I never really drank coffee before coming to Hong Kong.
That’s ironic, because I come from Melbourne, which prides itself on (a) being the cultural capital of Australia and (b) purveying the finest coffee in the country (the world?) from abundant, comfortable and stylish cafes. And let me tell you, even as a non-coffee drinker, I say to Sydney that THIS IS TRUTH. Ooh aah, you’ve got a big-arse bridge. But do you have a cafe on every corner? (Probably. I know they’re not as good as Melbourne’s though.)
To put it in perspective, Starbucks once tried to open two stores in Melbourne which were shut down within two weeks by skivvy-wearing purists. There’s are numerous cafes sprinkled through Melbourne’s iconic laneways that don’t even have addresses (viz. this joint, but don’t bother clicking, it’s just a front page with a name and a link to their tumblr. This particular operation only offers three choices: black, white, or filter.) Brunswick Street institution Mario’s only just started offering soy milk after 25 years. This is a cafe that turned away Jerry Seinfeld (unsure if it was because of the jeans/runners, or a predilection for the non-dairy creamer). Asked about finally offering soy, its proprietor said “some traditionalists were shattered the cafe had joined the modern era”. You can see now why Starbucks had no place in Melbourne*.
*I believe they’re since opened a few stores there. Puritan fail.
When we arrived here in Hong Kong, Zadie was an 11-month-old babe in arms, still breastfeeding, and had never slept through the night. I started work immediately (a minor technical requirement for my work visa). The first few months are a fog of days of engorged confusion, and nights adjusting to the humidity and tiny living space, while Zadie continued to not sleep.
I thought I’d been tired in Australia!
So, I turned to coffee. Mainly because if you drink it with skim milk, although you’ll get laughed out of Mario’s, it has less calories than Coke. It wasn’t a difficult decision because there are over 100 Starbucks stores in Hong Kong. To put it in perspective, only 7 million people live here. There’s only 584,000 cars on the road. That’s some good market saturation.
The coffee isn’t good at Starbucks. Take it from me, someone who only started drinking coffee two years ago – I clearly know what I’m talking about. It’s kind of bitter. Before you say I don’t in fact know what I’m talking about and all coffee is bitter, I fall in with the general consensus that Pacific Coffee, the other big chain here, is a far superior cup. It’s just that there’s only about three Pacific Coffees in every block, and when you’re used to the obese proliferation of the big chains like Watsons and 7/11, that’s just not convenient enough.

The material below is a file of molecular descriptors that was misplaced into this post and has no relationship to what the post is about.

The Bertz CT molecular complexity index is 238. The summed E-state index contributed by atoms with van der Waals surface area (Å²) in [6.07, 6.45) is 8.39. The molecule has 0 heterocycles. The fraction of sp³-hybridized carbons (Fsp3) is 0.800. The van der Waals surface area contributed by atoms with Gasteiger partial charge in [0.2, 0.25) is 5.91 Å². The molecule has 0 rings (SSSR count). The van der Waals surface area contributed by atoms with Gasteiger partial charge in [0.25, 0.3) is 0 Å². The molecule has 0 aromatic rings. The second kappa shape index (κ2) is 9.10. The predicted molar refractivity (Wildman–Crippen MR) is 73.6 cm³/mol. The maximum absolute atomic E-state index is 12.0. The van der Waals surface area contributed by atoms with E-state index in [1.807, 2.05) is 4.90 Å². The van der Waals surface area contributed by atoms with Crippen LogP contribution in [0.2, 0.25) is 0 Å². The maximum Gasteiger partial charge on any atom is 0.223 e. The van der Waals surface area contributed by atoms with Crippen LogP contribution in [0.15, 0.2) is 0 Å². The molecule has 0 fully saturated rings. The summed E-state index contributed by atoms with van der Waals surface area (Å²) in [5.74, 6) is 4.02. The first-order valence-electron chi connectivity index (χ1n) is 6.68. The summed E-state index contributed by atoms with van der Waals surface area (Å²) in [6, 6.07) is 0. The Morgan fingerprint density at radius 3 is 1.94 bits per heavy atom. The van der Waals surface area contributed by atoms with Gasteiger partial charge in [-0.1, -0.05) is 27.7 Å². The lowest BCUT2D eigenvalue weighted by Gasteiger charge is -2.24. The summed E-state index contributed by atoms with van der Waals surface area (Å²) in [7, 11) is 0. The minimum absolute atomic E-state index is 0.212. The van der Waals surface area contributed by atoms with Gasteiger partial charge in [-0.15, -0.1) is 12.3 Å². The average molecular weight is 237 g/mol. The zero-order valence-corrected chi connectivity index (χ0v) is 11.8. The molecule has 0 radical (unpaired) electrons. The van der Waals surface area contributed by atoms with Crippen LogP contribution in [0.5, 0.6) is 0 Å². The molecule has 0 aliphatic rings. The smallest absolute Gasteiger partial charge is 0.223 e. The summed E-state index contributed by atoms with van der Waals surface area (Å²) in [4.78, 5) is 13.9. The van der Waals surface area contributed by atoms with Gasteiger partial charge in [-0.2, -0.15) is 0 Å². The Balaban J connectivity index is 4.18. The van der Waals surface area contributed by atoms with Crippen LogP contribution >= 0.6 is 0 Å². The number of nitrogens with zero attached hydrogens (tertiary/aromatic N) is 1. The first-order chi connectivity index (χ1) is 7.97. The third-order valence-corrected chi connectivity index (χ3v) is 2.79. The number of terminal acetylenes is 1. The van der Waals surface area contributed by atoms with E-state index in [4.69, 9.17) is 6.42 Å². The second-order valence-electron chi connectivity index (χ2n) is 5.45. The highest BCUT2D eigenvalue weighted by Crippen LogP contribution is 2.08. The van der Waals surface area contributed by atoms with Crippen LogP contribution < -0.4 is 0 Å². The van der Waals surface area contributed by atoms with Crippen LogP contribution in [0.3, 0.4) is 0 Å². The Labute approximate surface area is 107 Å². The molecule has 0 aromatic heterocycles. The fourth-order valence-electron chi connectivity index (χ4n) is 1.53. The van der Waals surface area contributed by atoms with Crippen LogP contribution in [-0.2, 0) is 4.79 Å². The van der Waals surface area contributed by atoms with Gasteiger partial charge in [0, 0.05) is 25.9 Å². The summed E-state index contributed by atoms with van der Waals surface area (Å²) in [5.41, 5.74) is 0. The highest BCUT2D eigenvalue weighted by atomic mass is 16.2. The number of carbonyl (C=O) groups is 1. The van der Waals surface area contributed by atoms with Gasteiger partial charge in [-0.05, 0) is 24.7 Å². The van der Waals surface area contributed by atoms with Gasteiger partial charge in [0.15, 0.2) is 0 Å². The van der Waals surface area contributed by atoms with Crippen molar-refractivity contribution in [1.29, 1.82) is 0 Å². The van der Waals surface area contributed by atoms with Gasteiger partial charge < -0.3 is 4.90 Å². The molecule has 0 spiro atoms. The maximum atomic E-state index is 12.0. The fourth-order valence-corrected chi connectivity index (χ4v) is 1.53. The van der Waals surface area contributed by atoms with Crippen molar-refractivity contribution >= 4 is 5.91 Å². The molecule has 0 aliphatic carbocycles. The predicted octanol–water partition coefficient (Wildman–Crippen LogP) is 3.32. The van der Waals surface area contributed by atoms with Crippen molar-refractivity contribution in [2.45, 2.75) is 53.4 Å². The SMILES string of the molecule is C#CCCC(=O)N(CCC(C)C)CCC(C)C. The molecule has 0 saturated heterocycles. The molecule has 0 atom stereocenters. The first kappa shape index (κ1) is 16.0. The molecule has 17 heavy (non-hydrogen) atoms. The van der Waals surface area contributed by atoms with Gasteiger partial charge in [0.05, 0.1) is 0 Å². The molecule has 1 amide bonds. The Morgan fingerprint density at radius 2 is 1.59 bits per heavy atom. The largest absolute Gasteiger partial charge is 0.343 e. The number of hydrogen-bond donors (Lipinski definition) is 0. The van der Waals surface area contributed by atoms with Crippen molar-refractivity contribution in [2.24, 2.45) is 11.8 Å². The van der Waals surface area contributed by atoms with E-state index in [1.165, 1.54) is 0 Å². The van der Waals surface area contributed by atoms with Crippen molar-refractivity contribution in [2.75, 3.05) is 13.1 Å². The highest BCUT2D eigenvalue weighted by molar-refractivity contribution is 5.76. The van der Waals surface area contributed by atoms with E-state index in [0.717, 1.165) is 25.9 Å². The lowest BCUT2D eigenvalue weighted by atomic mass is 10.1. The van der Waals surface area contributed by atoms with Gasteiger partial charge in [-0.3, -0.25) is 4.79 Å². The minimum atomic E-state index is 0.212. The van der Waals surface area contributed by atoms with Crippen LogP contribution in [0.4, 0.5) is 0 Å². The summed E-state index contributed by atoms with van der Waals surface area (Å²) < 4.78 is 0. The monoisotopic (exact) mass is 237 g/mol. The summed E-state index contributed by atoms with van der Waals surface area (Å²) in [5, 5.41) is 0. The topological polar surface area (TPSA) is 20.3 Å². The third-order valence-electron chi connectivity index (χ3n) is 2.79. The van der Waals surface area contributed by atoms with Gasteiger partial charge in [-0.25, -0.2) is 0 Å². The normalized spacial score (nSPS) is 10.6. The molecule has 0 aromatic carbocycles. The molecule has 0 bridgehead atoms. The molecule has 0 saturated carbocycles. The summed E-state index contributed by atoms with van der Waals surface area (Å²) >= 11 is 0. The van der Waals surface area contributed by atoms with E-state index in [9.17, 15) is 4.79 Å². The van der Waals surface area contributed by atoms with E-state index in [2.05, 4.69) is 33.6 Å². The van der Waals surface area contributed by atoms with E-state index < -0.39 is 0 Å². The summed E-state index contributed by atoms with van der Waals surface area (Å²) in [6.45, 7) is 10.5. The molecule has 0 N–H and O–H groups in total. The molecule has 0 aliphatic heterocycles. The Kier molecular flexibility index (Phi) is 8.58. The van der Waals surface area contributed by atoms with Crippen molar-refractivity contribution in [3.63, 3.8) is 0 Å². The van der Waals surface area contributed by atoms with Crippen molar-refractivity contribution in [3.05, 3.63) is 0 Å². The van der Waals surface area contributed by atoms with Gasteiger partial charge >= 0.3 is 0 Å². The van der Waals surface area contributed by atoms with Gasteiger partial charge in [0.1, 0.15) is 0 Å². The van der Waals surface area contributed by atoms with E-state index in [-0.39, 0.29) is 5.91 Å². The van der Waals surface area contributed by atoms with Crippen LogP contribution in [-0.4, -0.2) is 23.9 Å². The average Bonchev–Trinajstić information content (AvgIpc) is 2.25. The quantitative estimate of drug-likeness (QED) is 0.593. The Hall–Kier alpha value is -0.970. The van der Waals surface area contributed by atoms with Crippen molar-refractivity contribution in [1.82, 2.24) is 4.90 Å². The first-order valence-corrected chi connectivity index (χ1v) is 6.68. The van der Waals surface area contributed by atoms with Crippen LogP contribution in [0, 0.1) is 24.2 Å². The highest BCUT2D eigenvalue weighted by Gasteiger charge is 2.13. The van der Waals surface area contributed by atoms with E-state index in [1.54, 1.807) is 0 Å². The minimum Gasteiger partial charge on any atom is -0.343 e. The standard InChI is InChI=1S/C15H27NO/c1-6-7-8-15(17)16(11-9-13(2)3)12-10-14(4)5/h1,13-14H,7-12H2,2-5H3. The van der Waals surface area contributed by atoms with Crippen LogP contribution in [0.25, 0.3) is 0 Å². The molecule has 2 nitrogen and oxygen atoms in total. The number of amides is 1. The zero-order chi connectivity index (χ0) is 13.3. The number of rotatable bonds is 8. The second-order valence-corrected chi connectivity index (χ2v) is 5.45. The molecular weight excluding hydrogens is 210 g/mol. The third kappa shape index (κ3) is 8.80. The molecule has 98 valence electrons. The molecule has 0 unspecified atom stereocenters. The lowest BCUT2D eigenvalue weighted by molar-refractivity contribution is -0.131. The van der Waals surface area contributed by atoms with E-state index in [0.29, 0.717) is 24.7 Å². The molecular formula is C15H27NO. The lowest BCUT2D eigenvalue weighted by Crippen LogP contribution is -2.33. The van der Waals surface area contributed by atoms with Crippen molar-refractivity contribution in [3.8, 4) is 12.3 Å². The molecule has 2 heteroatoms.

So. Starbucks isn’t that nice, but I and I venture to say a huge proportion of my Western cohorts visit one every single day.
MaryJane, our helper, asked me why Westerners love Starbucks so much (one day after one of my rants about how Starbucks is so expensive and doesn’t even taste good, right before going in there for a
delicious creamy cheap cappuccino). Apart from the convenience, there’s one simple reason: ARMCHAIRS. Hongkongers don’t do cafes. They don’t know how to make sandwiches for one, and they don’t like to belabour the dining experience in general. What “cafes” they do open tend to be crammed with tiny, flimsy outdoor settings, and menu-d with things like spaghetti with pork chop, and yuanyang (a unique mixture of coffee and HK-style milk tea to be avoided in all circumstances, regardless of parched-ness).
That’s why we like Starbucks. Big armchairs, coffee and tea in separate cups, and food items served in discrete and logical combinations. We like it enough to pay HK$32 for a crap drink that buys us 30 minutes in a big chair with the South China Morning Post.
The Sai Kung Starbucks is a huge affair located right in the middle of town pretty much between a 7/11 and a Maccas (it’s a really authentically local part of town…)
Because it’s Sai Kung, half the customers are dogs. You can see in this photo, taken yesterday, the outside seating section contains no less than five dogs for the eight human patrons. The retriever on the left is sitting on a quilted rug. The group in the middle are feeding muffins to a kelpie and a lab. And that sad lady on the right is nursing some sort of spoodle like a baby, while his co-spoodle sits sadly neglected on an opposite chair. On the other chair is the rip-off Gucci “dog carrier” that she’ll use to transport the ridiculous beasts back to their balcony after they’ve enjoyed their day out. Because they wouldn’t want to get their shoes dirty.
Dogs aren’t allowed inside (they are in most restaurants in Hong Kong, but Starbucks keeps it real civilised). Instead you’ll find the place filled with nervous expat grandparents trying to avoid any local experience, 714 students on laptops, and, on Sunday mornings, the entire population of Western kids under 5 running amok as their parents pretend they’re having a relaxing weekend. Here are my own two engaging in some no-holds-barred wrestling (in a BIG ARMCHAIR though!):
Doesn’t it sound amazing? And yet, this is respite from the madding crowd. An absolute necessity when the place containing those 7 million people is only 426 square miles “big”.
Next Sunday: Mushroom Bakery or Galden Chariat Cake Shap…